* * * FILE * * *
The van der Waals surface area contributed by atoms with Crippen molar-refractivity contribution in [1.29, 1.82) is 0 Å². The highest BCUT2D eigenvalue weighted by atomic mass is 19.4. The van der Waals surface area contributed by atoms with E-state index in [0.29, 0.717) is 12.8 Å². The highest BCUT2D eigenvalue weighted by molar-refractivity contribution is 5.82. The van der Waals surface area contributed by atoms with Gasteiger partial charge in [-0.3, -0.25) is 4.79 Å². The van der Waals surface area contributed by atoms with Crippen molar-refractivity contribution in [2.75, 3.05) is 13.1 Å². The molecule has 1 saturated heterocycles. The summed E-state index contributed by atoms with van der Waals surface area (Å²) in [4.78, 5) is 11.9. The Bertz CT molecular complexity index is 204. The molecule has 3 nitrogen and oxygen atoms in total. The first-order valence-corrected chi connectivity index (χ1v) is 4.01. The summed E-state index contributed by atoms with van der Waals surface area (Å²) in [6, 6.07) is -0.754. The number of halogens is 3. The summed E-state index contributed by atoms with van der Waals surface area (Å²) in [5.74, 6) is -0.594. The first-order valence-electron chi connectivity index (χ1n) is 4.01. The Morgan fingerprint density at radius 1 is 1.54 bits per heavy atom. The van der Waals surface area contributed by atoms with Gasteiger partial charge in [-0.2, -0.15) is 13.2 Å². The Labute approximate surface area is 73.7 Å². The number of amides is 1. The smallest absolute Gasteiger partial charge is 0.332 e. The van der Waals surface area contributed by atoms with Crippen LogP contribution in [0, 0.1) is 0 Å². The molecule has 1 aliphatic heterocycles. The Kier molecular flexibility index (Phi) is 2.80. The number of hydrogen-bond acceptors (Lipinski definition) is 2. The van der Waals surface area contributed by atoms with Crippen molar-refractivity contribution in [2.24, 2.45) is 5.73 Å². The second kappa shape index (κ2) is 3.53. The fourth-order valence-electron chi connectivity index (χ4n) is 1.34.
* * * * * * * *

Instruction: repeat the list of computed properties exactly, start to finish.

The van der Waals surface area contributed by atoms with Crippen molar-refractivity contribution in [1.29, 1.82) is 0 Å². The highest BCUT2D eigenvalue weighted by atomic mass is 19.4. The van der Waals surface area contributed by atoms with E-state index in [0.29, 0.717) is 12.8 Å². The highest BCUT2D eigenvalue weighted by molar-refractivity contribution is 5.82. The van der Waals surface area contributed by atoms with Gasteiger partial charge in [-0.3, -0.25) is 4.79 Å². The van der Waals surface area contributed by atoms with Crippen molar-refractivity contribution in [2.75, 3.05) is 13.1 Å². The molecule has 1 saturated heterocycles. The summed E-state index contributed by atoms with van der Waals surface area (Å²) in [4.78, 5) is 11.9. The Bertz CT molecular complexity index is 204. The molecule has 3 nitrogen and oxygen atoms in total. The first-order valence-corrected chi connectivity index (χ1v) is 4.01. The summed E-state index contributed by atoms with van der Waals surface area (Å²) in [6, 6.07) is -0.754. The number of halogens is 3. The summed E-state index contributed by atoms with van der Waals surface area (Å²) in [5.74, 6) is -0.594. The first-order valence-electron chi connectivity index (χ1n) is 4.01. The Morgan fingerprint density at radius 1 is 1.54 bits per heavy atom. The van der Waals surface area contributed by atoms with Gasteiger partial charge in [-0.2, -0.15) is 13.2 Å². The Labute approximate surface area is 73.7 Å². The number of amides is 1. The smallest absolute Gasteiger partial charge is 0.332 e. The van der Waals surface area contributed by atoms with Crippen LogP contribution in [0, 0.1) is 0 Å². The molecule has 1 aliphatic heterocycles. The Kier molecular flexibility index (Phi) is 2.80. The number of hydrogen-bond acceptors (Lipinski definition) is 2. The van der Waals surface area contributed by atoms with Crippen molar-refractivity contribution in [2.24, 2.45) is 5.73 Å². The second kappa shape index (κ2) is 3.53. The fourth-order valence-electron chi connectivity index (χ4n) is 1.34.